How to make PrEP more youth-friendly in Kenya and Uganda

the SEARCH qualitative team

Sub-Saharan Africa has a burgeoning population of young people who bear a higher burden of new HIV infections globally. To tackle this HIV prevention challenge, Pre-exposure prophylaxis (PrEP) programs are now rapidly expanding in eastern and southern Africa, with an emphasis on the most vulnerable groups. To meet the needs of young people, these efforts must consider the individual, interpersonal and structural barriers they face to taking PrEP. The Sustainable East Africa Research in Community Health (SEARCH) study, an HIV test-and-treat trial in rural Kenya and Uganda, began implementing a PrEP program in 2016. The research team held focus groups of young men and young women age 15-24 in the study’s communities to deepen understanding of their demand and uptake of PrEP.

Several key themes emerged:

Less perceived severity of HIV in an age of effective treatment. Widespread use of antiretroviral therapy (ART) led focus group participants to see people living with HIV as healthy and able to do work, and the treatment seen to have prolonged their lives. One young women in Kenya said, “I don’t think this generation has seen a real HIV positive victim…a real thin and sick person. We are belittling HIV because we have not witnessed a real victim.” Young women were more concerned about pregnancy and other health issues. However, many still perceived lifelong daily ART treatment as a burden.

Gendered perceptions of HIV risk. Both young men and women expressed feeling at high personal risk and were curious about and interested in PrEP. Young men said they felt vulnerable because of both their own sex drives and pressure from women to exchange money for sex. Young women felt particularly vulnerable because of their partners’ high-risk sexual behavior. They reported that due to poverty and the inability of parents or partners to provide for many of their basic needs, many turned to transactional sex with older men for subsistence. They experienced difficulty negotiating condom use and discussing HIV testing with partners.

Misconceptions, fears and a need for “social proof.” Over the first few months that SEARCH offered PrEP, many community members with unfamiliar with it and rumors and misconceptions were common. One participant in Uganda commented, “What we worry about PrEP is that is it probably a test drug. You see for every drug to be introduced, it has to be tested first. So they might be testing the drug on Ugandans and it is likely that our people might not even know about the side effects of the drugs.” Young people were also worried about known potential side effects as well as rumored ones like reduced libido, infertility or fatigue. Some youth wanted “social proof” that PrEP works, including testimony of peers.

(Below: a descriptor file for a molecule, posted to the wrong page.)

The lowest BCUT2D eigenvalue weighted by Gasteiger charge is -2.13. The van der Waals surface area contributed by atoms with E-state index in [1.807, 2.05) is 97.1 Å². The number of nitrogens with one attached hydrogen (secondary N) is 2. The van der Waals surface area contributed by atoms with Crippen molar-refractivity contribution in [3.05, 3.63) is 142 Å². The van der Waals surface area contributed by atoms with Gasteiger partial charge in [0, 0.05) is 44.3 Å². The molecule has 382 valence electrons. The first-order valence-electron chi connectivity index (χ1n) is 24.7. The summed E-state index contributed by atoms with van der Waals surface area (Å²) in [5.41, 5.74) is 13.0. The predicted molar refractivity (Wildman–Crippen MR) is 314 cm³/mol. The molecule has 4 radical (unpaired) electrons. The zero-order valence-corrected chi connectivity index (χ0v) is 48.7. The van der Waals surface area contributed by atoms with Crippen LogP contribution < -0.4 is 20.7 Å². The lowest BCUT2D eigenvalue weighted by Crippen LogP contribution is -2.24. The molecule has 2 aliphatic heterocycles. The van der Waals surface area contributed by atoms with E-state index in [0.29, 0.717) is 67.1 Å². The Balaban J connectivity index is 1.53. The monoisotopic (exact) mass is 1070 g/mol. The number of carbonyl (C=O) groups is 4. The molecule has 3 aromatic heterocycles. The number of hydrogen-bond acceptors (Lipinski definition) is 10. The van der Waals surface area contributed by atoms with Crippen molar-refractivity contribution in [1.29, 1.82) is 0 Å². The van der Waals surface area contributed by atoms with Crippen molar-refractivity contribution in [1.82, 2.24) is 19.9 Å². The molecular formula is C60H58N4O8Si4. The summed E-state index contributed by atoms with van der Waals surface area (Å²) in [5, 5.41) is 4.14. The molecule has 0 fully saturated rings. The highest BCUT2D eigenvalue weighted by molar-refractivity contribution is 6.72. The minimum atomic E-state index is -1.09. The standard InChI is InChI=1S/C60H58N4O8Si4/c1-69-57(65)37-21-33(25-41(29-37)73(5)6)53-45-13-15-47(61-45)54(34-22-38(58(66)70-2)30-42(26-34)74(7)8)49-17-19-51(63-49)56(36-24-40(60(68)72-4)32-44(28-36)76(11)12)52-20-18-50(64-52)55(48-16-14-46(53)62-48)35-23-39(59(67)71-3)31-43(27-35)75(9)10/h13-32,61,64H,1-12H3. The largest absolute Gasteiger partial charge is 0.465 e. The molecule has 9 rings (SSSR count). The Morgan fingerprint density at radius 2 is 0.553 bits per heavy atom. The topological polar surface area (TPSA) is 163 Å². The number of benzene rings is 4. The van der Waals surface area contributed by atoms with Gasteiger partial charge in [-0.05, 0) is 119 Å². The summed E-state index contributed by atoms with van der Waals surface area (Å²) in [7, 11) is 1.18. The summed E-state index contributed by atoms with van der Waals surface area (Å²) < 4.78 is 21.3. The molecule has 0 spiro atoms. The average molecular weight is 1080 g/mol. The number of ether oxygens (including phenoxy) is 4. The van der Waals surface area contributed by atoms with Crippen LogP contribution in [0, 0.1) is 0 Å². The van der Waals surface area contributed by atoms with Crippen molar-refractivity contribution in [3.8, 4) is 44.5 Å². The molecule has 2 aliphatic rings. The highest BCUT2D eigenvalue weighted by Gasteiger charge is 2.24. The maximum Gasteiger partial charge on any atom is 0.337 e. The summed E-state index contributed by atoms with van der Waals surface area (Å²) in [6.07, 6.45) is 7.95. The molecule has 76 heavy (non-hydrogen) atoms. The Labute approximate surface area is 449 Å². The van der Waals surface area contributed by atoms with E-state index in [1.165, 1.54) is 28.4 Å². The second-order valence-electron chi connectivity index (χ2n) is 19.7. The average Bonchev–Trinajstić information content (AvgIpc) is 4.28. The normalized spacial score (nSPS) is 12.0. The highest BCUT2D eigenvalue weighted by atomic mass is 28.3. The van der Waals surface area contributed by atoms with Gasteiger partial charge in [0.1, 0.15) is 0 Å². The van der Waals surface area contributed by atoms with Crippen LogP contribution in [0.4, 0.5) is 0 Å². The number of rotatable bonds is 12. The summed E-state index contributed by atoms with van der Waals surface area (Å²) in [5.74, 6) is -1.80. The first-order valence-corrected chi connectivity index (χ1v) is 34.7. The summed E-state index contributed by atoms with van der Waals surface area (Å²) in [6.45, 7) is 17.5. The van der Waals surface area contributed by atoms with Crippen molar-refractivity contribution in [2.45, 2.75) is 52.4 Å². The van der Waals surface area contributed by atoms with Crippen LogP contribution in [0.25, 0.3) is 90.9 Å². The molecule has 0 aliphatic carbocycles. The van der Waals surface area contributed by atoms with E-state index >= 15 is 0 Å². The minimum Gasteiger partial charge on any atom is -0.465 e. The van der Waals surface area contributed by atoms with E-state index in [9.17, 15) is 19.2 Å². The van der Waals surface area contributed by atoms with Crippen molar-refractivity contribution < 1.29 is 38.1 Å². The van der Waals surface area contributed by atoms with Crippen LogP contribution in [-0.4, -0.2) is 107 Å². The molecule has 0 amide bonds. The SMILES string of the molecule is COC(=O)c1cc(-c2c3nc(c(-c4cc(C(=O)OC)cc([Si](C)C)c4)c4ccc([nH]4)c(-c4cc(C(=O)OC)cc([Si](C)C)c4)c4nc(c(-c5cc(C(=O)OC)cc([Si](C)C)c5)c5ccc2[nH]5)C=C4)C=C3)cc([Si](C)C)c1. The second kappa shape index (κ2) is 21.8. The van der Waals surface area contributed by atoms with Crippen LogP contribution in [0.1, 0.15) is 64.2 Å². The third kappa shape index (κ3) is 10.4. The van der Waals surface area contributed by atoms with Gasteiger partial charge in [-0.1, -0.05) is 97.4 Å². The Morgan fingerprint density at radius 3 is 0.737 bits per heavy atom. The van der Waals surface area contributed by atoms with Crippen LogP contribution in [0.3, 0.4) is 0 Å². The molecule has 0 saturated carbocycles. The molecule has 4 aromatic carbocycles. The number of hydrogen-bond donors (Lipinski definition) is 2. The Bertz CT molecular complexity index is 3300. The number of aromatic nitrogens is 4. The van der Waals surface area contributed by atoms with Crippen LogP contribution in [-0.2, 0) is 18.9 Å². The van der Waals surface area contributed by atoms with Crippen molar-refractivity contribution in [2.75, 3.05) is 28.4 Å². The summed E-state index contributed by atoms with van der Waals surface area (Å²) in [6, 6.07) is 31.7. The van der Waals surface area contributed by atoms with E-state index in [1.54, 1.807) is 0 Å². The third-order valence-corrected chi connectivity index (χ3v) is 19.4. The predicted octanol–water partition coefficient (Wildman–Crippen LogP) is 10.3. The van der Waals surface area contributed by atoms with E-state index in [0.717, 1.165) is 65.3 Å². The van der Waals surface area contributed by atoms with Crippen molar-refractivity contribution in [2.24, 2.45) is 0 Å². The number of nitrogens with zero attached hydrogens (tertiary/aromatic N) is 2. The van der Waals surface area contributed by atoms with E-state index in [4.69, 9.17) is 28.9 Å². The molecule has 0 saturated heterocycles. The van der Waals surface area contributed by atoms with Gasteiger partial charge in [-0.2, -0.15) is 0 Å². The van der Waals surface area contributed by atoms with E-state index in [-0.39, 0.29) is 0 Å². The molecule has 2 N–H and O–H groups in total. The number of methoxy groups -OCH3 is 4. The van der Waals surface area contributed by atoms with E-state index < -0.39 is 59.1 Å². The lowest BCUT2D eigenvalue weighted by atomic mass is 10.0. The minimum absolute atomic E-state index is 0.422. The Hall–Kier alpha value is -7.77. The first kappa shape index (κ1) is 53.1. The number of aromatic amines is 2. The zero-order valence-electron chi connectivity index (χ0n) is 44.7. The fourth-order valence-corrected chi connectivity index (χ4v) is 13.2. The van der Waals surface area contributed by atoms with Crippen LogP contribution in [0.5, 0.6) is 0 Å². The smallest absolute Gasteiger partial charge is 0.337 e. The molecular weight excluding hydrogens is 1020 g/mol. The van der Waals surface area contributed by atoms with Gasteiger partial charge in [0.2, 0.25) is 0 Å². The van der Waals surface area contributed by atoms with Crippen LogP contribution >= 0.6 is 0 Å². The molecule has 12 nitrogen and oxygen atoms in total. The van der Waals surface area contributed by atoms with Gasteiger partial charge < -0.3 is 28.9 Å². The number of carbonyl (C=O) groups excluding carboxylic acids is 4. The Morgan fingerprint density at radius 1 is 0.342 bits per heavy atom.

HIV-related stigma. Stigma around HIV and ART also worked against PrEP uptake. Some people feared that taking PrEP would make people assume they had HIV. The moral prohibition against sex among young people led to some youth feeling that they could not ask providers for PREP. Some thought providers were offering PrEP as a clandestine way to treat HIV without telling people they were infected.

Interference with ideas of healthiness and sexual freedom. Many young people thought the concept of taking daily medications while otherwise healthy was daunting. Medications were seen as something sick and older people take, challenging their identity of youth and healthiness. Many also thought it would require them to plan ahead for sex or wait to have sex, neither of which felt realistic.

Structural barriers to PrEP uptake. Young people who lived with their parents or were attending school faced additional barriers. One Ugandan woman said, “Educate our parents about PrEP! I can accept PrEP and then my mother stops me from taking it.”

For people in the focus groups who had already started taking PrEP, they cited a variety of motivations. They included distrust of partners’ sexual behavior, not knowing partners’ HIV status, their own multiple sexual partnerships, lack of agency to control or negotiate condom use, and the HIV-related illness of death of a former partner of family member. Some of them said that choosing to start PrEP meant they were taking a step toward achieving their life goals, like finishing school or having a family.

Many of those who had started PrEP took breaks or stopped. Some reported early side effects like headaches, nausea and fatigue. Some stopped because they were no longer with a partner and did not perceive themselves to be at risk, while others stopped because of unsupportive partners.

As PrEP implementation expands, additional strategies are needed to enhance community knowledge of PrEP and to support use among young people. Messaging, counseling and delivery models should address the diverse motivations and needs of young people. It will be critical to acknowledge that for many young people, HIV prevention is less salient than life goals and other health and economic priorities. More work is also needed to design strategies to support young people’s communication about PrEP with partners, parents and peers. Models to provide PrEP in the context of young people’s life priorities will be essential to achieve HIV prevention goals.